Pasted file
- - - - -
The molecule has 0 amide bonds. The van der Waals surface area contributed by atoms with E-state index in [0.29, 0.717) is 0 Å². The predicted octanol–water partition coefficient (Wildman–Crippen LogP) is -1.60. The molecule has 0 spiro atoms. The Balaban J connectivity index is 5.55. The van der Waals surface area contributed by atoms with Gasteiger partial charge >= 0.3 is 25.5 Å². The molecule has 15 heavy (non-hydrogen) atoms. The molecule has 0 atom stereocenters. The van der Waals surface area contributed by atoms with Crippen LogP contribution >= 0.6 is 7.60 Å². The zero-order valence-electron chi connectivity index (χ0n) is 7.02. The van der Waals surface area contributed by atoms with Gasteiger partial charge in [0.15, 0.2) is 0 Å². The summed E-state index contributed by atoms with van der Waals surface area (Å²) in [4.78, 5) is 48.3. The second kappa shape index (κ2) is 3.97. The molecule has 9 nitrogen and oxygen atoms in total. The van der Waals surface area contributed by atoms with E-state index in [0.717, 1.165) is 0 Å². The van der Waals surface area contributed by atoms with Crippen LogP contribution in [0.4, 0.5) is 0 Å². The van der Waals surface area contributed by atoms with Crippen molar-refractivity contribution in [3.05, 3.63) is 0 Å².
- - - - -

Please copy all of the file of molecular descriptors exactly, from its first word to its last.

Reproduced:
The molecule has 0 amide bonds. The van der Waals surface area contributed by atoms with E-state index in [0.29, 0.717) is 0 Å². The predicted octanol–water partition coefficient (Wildman–Crippen LogP) is -1.60. The molecule has 0 spiro atoms. The Balaban J connectivity index is 5.55. The van der Waals surface area contributed by atoms with Gasteiger partial charge >= 0.3 is 25.5 Å². The molecule has 15 heavy (non-hydrogen) atoms. The molecule has 0 atom stereocenters. The van der Waals surface area contributed by atoms with Crippen LogP contribution >= 0.6 is 7.60 Å². The zero-order valence-electron chi connectivity index (χ0n) is 7.02. The van der Waals surface area contributed by atoms with Gasteiger partial charge in [0.15, 0.2) is 0 Å². The summed E-state index contributed by atoms with van der Waals surface area (Å²) in [4.78, 5) is 48.3. The second kappa shape index (κ2) is 3.97. The molecule has 9 nitrogen and oxygen atoms in total. The van der Waals surface area contributed by atoms with E-state index in [0.717, 1.165) is 0 Å². The van der Waals surface area contributed by atoms with Crippen LogP contribution in [0.4, 0.5) is 0 Å². The van der Waals surface area contributed by atoms with Crippen molar-refractivity contribution in [3.05, 3.63) is 0 Å².